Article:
Understeer is less predictable – sometimes I would take a corner flat out, others I would find it hard to keep the same line. Whether there are forces at play here with track or tyre conditions is unknown, but this game will keep you on your toes.
The AI are far more aggressive than anything we’ve seen before. The drivers will defend their position with much more impetus than previous games, whilst they will try to stick their nose in if they see a gap. The AI are prone to mistakes too – when defending against two faster drivers, both tried moves on me, one around the outside and one up the inside. The driver on the inside missed his braking point and slammed into the driver on the outside.
Dramatic visuals and updated looks
The game is visually stunning and the best Codemasters have made to date and on the next-gen consoles, it is staggeringly beautiful. The tarmac looks weathered and evolves as the race goes on, whilst the cars themselves glean under the various lighting methods at play. Bahrain and Singapore look particularly stunning.
Tyre puncture models have been reworked for 2021; now they flail on the wheel a lot more convincingly. Whilst wet weather is the best the franchise has seen to date.
The damage model has been updated significantly. As well as the usual front wing damage, you can now break other parts of your car including rear wing, bargeboards, and floor. The loss of downforce, whilst not feeling significant, does have a handling effect. A front wing can be replaced, however other components have to remain like that until chequered flag.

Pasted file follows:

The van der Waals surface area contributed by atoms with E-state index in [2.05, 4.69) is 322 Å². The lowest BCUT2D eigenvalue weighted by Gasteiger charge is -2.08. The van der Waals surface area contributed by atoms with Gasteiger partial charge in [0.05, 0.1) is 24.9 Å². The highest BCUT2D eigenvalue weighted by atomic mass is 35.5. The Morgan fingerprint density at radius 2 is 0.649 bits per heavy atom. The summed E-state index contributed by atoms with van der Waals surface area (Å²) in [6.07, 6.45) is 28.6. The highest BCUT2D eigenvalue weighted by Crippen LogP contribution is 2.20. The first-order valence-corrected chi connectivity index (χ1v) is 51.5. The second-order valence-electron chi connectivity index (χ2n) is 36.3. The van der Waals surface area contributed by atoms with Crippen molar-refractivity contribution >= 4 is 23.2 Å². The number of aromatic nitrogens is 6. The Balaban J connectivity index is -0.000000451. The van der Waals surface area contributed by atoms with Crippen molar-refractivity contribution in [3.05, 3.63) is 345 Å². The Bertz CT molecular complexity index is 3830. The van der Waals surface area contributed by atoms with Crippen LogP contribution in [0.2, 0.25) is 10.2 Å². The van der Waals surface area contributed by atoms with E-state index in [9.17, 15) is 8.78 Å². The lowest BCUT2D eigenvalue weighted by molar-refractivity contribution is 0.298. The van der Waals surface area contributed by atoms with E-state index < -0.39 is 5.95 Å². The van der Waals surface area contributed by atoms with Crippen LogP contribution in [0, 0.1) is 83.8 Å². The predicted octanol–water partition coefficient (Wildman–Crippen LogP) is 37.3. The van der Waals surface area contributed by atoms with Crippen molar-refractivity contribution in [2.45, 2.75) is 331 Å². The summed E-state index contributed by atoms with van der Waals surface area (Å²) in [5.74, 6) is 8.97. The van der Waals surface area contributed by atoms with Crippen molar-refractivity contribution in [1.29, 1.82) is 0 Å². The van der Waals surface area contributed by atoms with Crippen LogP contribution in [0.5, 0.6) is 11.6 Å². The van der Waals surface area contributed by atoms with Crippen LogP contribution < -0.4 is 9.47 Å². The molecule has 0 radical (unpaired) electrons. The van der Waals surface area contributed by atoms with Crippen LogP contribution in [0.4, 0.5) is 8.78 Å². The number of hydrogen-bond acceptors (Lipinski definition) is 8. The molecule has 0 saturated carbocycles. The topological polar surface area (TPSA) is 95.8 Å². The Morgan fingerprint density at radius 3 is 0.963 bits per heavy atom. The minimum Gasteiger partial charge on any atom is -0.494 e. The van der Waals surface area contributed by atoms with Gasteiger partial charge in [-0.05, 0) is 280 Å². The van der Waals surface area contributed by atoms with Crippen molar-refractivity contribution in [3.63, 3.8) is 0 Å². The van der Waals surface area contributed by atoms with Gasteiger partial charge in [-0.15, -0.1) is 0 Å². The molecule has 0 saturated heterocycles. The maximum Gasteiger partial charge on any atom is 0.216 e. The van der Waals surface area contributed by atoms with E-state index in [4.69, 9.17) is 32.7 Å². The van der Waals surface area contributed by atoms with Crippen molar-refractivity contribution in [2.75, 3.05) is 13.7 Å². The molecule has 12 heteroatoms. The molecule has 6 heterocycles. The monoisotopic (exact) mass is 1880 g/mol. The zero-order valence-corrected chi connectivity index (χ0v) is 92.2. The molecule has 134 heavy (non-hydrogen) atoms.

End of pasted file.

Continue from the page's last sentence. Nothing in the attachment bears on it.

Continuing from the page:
Single player tweaks and customisation
F1 2021’s single player experience includes the now well-established career mode has been refined further, with no major tweaks. There are a few new additions however.
Real season start lets you drop into an F1 season after downloading the results of the actual F1 championship so far, whilst a plethora of ex-F1 drivers have been added for inclusion into your ‘My Team’, including Michael Schumacher, Ayrton Senna, Alain Prost, Jenson Button, Nico Rosberg, David Coulthard, and Felipe Massa.
Drivers have new stats – very similar to FIFA’s player stats. Each F1 driver has been given a rating based on attributes such as awareness and pace, coupled with a new stat called focus. This stat is reflects a current drivers form and the game will constantly update based on how they’re performing on-track in the real world.
For car development, I could easily take my team to the top three within a season or two in previous games, whereas in 2021, it felt much more organic. You can set what budget your team has, and how well the other teams accrue updates. F1 2021 feels like much more of a customisable game with Safety Car frequency and component failure all customisable.
The podium pass and in-game currency ‘pitcoin’ makes a return for 2021. You can unlock new items for your driver including podium celebrations, radio victory celebrations, and various items of clothing and helmet design.
Whilst the game is huge and will keep you invested for any months to come, F1’s classic cars feel oddly absent from the game. The cars from Formula 1’s past were a popular feature in the games and their non-inclusion feels a bit of a let-down. F2 is still there with the 2020 field, however the 2021 grid will be coming later in an update.
Online and racing with your friends
The game hasn’t made too many changes to online. There are new options on how you can choose to race, such as selecting shorter races, or a different experience level. If you are more of a hardcore racer, you can group yourself with people of a similar ability. Whereas if you have the need for speed and a bit of fun, there’s a choice for that too.
In conclusion, F1 2021 is a very customisable and real experience. The game is the most polished product in the franchise to date and is a must-buy for any F1 fan. With EA Sports influence teased in the presentation, as well as improved staple features, the game will keep you heavily invested until F1 2022 comes out.